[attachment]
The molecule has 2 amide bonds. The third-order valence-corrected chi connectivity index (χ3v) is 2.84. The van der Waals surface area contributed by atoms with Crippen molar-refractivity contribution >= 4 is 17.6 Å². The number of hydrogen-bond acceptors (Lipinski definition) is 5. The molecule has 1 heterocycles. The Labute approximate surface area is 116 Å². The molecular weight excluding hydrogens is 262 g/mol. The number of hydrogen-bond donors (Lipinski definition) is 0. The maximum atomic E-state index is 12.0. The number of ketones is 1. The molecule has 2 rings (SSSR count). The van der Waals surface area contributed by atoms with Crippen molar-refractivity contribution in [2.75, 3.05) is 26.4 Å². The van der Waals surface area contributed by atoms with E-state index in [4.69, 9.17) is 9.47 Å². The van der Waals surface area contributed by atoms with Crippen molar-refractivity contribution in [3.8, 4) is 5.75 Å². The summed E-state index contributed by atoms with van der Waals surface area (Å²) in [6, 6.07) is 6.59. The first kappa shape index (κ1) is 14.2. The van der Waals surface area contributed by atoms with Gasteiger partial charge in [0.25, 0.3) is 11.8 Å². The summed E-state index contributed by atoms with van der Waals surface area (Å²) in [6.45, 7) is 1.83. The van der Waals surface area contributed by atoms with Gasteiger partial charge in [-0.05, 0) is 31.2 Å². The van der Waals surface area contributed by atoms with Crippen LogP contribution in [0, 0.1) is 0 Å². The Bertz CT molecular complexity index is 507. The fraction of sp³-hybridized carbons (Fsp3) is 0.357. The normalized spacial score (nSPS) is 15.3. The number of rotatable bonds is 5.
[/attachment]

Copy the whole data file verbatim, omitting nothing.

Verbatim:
The molecule has 2 amide bonds. The third-order valence-corrected chi connectivity index (χ3v) is 2.84. The van der Waals surface area contributed by atoms with Crippen molar-refractivity contribution >= 4 is 17.6 Å². The number of hydrogen-bond acceptors (Lipinski definition) is 5. The molecule has 1 heterocycles. The Labute approximate surface area is 116 Å². The molecular weight excluding hydrogens is 262 g/mol. The number of hydrogen-bond donors (Lipinski definition) is 0. The maximum atomic E-state index is 12.0. The number of ketones is 1. The molecule has 2 rings (SSSR count). The van der Waals surface area contributed by atoms with Crippen molar-refractivity contribution in [2.75, 3.05) is 26.4 Å². The van der Waals surface area contributed by atoms with E-state index in [4.69, 9.17) is 9.47 Å². The van der Waals surface area contributed by atoms with Crippen molar-refractivity contribution in [3.8, 4) is 5.75 Å². The summed E-state index contributed by atoms with van der Waals surface area (Å²) in [6, 6.07) is 6.59. The first kappa shape index (κ1) is 14.2. The van der Waals surface area contributed by atoms with Gasteiger partial charge in [0.25, 0.3) is 11.8 Å². The summed E-state index contributed by atoms with van der Waals surface area (Å²) in [6.45, 7) is 1.83. The van der Waals surface area contributed by atoms with Gasteiger partial charge in [-0.05, 0) is 31.2 Å². The van der Waals surface area contributed by atoms with Crippen LogP contribution in [0, 0.1) is 0 Å². The Bertz CT molecular complexity index is 507. The fraction of sp³-hybridized carbons (Fsp3) is 0.357. The normalized spacial score (nSPS) is 15.3. The number of rotatable bonds is 5.